Hormel and UFCW then removed Winkels' hybrid action to federal district court. In their motion for summary judgment, they argued that Winkels' suit was time-barred as he had failed to commence his suit by filing within six months of the date on which his action accrued as required by DelCostello v. Teamsters, 462 U.S. 151, 103 S. Ct. 2281, 76 L. Ed. 2d 476 (1983) and West v. Conrail, 481 U.S. 35, 107 S. Ct. 1538, 95 L. Ed. 2d 32 (1987). Although the district court apparently agreed with the defendants' interpretation of West v. Conrail, we do not. First, we find no language in Conrail suggesting that Fed. R. Civ. P. 3 has become a substantive rule of federal labor law, applicable to hybrid actions brought in state court. Second, in the absence of a clear statement to the contrary, we will follow the general rule that state procedural rules govern cases originating in state court until removed to federal court. Finally, we disagree with the defendants that the application of the state procedural rule to hybrid actions brought in state court undermines the "uniformity" sought by the Supreme Court in DelCostello.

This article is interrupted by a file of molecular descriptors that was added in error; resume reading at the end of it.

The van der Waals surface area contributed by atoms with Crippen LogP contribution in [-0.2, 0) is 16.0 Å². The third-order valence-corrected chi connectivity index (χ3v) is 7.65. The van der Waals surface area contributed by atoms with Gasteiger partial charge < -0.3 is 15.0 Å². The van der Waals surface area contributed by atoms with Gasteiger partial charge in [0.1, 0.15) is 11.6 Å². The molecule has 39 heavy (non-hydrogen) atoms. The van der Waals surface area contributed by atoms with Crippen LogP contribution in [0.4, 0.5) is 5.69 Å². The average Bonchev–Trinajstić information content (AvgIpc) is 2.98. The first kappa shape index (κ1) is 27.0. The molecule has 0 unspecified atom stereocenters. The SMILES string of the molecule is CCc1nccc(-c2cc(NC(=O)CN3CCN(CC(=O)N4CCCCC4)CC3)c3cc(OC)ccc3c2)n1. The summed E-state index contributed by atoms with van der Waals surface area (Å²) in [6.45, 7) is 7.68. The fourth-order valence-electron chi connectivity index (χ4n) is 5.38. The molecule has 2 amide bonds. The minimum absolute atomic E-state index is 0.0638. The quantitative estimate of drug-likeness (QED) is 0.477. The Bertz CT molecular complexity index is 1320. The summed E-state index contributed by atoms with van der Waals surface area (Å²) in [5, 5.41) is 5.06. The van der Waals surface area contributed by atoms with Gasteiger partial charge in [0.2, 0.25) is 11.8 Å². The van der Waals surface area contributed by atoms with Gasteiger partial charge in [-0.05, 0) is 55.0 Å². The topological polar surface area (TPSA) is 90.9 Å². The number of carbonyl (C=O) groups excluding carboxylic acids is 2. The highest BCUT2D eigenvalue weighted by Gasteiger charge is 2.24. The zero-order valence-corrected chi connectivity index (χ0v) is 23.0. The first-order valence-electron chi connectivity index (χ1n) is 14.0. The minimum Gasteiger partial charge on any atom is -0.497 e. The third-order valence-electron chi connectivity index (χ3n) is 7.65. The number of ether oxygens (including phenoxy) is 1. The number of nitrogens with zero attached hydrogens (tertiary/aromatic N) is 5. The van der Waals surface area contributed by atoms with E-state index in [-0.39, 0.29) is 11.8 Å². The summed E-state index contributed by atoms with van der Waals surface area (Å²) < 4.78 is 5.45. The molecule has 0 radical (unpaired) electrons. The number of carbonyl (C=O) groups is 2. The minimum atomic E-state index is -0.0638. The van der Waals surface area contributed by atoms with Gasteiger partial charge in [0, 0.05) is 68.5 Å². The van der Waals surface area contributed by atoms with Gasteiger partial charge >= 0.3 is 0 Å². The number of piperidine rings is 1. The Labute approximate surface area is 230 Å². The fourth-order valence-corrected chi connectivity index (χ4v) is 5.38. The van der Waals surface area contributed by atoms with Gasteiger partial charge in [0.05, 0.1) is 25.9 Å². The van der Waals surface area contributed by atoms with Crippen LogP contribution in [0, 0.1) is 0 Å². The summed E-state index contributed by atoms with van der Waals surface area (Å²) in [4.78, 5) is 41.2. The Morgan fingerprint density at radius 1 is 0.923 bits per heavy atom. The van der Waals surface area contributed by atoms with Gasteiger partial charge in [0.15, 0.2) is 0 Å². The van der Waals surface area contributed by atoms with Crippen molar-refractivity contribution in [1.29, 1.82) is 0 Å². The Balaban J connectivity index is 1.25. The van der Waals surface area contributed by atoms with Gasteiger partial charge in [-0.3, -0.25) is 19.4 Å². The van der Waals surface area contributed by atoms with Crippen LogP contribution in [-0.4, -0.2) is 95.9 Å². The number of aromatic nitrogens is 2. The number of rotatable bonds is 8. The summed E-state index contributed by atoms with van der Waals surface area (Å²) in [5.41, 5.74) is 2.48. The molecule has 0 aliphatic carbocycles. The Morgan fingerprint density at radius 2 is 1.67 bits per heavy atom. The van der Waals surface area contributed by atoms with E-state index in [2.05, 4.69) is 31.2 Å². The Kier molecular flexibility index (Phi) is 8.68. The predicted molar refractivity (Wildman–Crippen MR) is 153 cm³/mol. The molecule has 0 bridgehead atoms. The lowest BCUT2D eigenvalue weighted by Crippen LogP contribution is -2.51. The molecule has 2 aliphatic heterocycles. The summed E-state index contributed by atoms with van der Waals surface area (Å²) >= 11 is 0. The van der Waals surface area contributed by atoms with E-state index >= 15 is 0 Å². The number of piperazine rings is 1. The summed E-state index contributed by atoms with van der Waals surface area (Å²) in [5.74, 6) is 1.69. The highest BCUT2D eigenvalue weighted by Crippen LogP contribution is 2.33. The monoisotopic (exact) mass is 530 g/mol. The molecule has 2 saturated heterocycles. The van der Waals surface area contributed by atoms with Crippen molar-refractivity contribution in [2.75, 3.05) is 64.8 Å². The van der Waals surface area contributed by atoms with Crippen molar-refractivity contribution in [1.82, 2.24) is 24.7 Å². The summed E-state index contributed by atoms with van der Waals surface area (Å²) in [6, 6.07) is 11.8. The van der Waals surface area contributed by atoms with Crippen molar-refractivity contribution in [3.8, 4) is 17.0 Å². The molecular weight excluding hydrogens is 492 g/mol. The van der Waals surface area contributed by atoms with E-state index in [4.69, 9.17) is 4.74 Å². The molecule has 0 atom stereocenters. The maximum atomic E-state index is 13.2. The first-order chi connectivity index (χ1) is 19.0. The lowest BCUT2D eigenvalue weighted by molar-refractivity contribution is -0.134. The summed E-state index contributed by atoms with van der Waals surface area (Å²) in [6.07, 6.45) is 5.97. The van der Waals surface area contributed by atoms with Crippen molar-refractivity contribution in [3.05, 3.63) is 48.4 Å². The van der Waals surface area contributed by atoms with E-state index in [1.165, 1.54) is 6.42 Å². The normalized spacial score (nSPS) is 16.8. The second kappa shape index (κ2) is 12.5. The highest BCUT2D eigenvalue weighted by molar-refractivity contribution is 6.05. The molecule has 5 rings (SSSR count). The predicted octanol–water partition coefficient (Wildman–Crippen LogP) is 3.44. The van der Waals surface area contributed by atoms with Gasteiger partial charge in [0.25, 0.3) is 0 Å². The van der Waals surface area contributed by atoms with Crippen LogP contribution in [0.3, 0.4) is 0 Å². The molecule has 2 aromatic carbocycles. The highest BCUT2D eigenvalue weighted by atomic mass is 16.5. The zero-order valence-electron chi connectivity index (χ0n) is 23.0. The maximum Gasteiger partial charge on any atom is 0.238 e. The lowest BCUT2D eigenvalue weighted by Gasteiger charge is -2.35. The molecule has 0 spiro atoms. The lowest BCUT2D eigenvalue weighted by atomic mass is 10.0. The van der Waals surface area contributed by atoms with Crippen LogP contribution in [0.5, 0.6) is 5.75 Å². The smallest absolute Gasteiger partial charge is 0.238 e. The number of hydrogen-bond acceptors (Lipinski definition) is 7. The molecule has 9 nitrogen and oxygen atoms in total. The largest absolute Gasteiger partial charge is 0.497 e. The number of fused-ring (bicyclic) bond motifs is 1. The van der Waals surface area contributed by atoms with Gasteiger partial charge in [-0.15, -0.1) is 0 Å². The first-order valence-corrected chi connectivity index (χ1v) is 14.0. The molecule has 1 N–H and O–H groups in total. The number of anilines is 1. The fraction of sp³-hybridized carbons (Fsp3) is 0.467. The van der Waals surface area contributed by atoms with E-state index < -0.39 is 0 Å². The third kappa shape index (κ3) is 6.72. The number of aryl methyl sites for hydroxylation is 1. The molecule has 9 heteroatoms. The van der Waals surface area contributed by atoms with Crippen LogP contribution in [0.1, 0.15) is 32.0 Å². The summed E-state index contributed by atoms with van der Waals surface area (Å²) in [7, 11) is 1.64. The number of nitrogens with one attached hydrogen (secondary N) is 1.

In DelCostello, the Supreme Court held that, because no express statute of limitations existed for hybrid actions, it would borrow the six-month limitations period provided for in section 10(b) of the NLRA.1 462 U.S. at 158-71, 103 S. Ct. at 2287-94. In order to meet this statute of limitations, Winkels was required to commence his hybrid action within six months of the alleged breach--in this case, no later than July 22, 1987. At dispute here is whether the state or federal rule of procedure governing the commencement of a suit applies to a hyrid Sec. 301/fair representation claim initiated in state court and subsequently removed to federal court.